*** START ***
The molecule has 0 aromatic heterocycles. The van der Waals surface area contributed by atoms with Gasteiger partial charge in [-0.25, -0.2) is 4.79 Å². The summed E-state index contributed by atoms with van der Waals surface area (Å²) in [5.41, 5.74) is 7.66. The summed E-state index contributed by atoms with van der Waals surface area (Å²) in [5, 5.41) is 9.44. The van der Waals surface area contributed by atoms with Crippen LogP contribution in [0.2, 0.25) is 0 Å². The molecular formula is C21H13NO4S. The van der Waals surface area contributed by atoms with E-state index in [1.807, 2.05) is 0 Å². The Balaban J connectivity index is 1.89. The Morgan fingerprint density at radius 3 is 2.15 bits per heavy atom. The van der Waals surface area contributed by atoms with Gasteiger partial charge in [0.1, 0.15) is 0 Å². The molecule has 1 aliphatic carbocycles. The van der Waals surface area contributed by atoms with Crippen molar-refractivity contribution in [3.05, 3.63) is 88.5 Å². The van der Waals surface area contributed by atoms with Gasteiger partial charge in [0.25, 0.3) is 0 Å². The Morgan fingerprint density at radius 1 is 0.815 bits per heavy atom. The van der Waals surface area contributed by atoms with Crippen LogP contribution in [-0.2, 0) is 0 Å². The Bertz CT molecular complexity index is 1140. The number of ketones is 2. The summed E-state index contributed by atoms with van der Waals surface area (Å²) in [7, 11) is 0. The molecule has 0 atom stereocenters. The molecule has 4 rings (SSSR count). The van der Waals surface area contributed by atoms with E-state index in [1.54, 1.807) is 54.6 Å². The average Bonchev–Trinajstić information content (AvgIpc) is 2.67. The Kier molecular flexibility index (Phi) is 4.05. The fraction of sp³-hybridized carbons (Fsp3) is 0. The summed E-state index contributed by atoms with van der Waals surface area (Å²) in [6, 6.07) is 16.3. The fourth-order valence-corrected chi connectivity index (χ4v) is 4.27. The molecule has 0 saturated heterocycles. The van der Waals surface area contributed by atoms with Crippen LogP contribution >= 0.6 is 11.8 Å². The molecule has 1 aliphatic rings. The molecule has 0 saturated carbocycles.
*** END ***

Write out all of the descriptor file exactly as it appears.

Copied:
The molecule has 0 aromatic heterocycles. The van der Waals surface area contributed by atoms with Gasteiger partial charge in [-0.25, -0.2) is 4.79 Å². The summed E-state index contributed by atoms with van der Waals surface area (Å²) in [5.41, 5.74) is 7.66. The summed E-state index contributed by atoms with van der Waals surface area (Å²) in [5, 5.41) is 9.44. The van der Waals surface area contributed by atoms with Crippen LogP contribution in [0.2, 0.25) is 0 Å². The molecular formula is C21H13NO4S. The van der Waals surface area contributed by atoms with E-state index in [1.807, 2.05) is 0 Å². The Balaban J connectivity index is 1.89. The Morgan fingerprint density at radius 3 is 2.15 bits per heavy atom. The van der Waals surface area contributed by atoms with Gasteiger partial charge in [0.1, 0.15) is 0 Å². The molecule has 1 aliphatic carbocycles. The van der Waals surface area contributed by atoms with Crippen molar-refractivity contribution in [3.05, 3.63) is 88.5 Å². The van der Waals surface area contributed by atoms with Gasteiger partial charge in [0.25, 0.3) is 0 Å². The Morgan fingerprint density at radius 1 is 0.815 bits per heavy atom. The van der Waals surface area contributed by atoms with Crippen LogP contribution in [-0.2, 0) is 0 Å². The Bertz CT molecular complexity index is 1140. The number of ketones is 2. The summed E-state index contributed by atoms with van der Waals surface area (Å²) in [7, 11) is 0. The molecule has 0 atom stereocenters. The molecule has 4 rings (SSSR count). The van der Waals surface area contributed by atoms with E-state index in [1.54, 1.807) is 54.6 Å². The average Bonchev–Trinajstić information content (AvgIpc) is 2.67. The Kier molecular flexibility index (Phi) is 4.05. The fraction of sp³-hybridized carbons (Fsp3) is 0. The summed E-state index contributed by atoms with van der Waals surface area (Å²) in [6, 6.07) is 16.3. The fourth-order valence-corrected chi connectivity index (χ4v) is 4.27. The molecule has 0 saturated heterocycles. The van der Waals surface area contributed by atoms with Crippen LogP contribution >= 0.6 is 11.8 Å². The molecule has 1 aliphatic rings. The molecule has 0 saturated carbocycles.